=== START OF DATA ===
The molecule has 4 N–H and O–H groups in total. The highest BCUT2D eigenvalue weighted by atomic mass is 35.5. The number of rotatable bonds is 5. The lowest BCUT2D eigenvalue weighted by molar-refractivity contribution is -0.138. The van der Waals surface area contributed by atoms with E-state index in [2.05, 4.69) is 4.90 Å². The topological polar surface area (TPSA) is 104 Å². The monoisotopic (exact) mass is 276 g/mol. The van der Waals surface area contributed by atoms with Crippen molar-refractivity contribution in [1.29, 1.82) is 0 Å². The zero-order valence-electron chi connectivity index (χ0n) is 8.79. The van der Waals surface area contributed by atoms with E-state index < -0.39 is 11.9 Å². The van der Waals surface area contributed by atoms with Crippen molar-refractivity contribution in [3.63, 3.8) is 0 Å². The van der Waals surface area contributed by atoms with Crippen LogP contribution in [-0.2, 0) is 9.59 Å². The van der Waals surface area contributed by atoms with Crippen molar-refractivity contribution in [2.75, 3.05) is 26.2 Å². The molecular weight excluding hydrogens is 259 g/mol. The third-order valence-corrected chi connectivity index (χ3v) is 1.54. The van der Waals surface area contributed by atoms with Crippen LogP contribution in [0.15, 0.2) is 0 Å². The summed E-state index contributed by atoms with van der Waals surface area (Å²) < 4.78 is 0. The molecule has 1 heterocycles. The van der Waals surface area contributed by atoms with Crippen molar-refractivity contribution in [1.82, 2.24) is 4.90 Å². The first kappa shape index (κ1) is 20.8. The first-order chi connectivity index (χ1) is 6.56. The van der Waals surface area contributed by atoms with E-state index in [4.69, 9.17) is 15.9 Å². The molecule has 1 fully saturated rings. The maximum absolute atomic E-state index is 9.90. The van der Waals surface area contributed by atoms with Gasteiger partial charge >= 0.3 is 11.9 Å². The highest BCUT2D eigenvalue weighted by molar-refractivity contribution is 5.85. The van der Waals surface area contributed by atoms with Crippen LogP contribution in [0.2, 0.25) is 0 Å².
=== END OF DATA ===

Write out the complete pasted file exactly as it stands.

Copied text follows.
The molecule has 4 N–H and O–H groups in total. The highest BCUT2D eigenvalue weighted by atomic mass is 35.5. The number of rotatable bonds is 5. The lowest BCUT2D eigenvalue weighted by molar-refractivity contribution is -0.138. The van der Waals surface area contributed by atoms with E-state index in [2.05, 4.69) is 4.90 Å². The topological polar surface area (TPSA) is 104 Å². The monoisotopic (exact) mass is 276 g/mol. The van der Waals surface area contributed by atoms with Crippen molar-refractivity contribution in [1.29, 1.82) is 0 Å². The zero-order valence-electron chi connectivity index (χ0n) is 8.79. The van der Waals surface area contributed by atoms with E-state index < -0.39 is 11.9 Å². The van der Waals surface area contributed by atoms with Crippen molar-refractivity contribution in [3.63, 3.8) is 0 Å². The van der Waals surface area contributed by atoms with Crippen LogP contribution in [-0.2, 0) is 9.59 Å². The van der Waals surface area contributed by atoms with Crippen molar-refractivity contribution in [2.75, 3.05) is 26.2 Å². The molecular weight excluding hydrogens is 259 g/mol. The third-order valence-corrected chi connectivity index (χ3v) is 1.54. The van der Waals surface area contributed by atoms with Crippen LogP contribution in [0.15, 0.2) is 0 Å². The summed E-state index contributed by atoms with van der Waals surface area (Å²) < 4.78 is 0. The molecule has 1 heterocycles. The van der Waals surface area contributed by atoms with Crippen molar-refractivity contribution in [1.82, 2.24) is 4.90 Å². The first kappa shape index (κ1) is 20.8. The first-order chi connectivity index (χ1) is 6.56. The van der Waals surface area contributed by atoms with E-state index in [4.69, 9.17) is 15.9 Å². The molecule has 1 fully saturated rings. The maximum absolute atomic E-state index is 9.90. The van der Waals surface area contributed by atoms with Gasteiger partial charge >= 0.3 is 11.9 Å². The highest BCUT2D eigenvalue weighted by molar-refractivity contribution is 5.85. The van der Waals surface area contributed by atoms with Crippen LogP contribution in [0.2, 0.25) is 0 Å².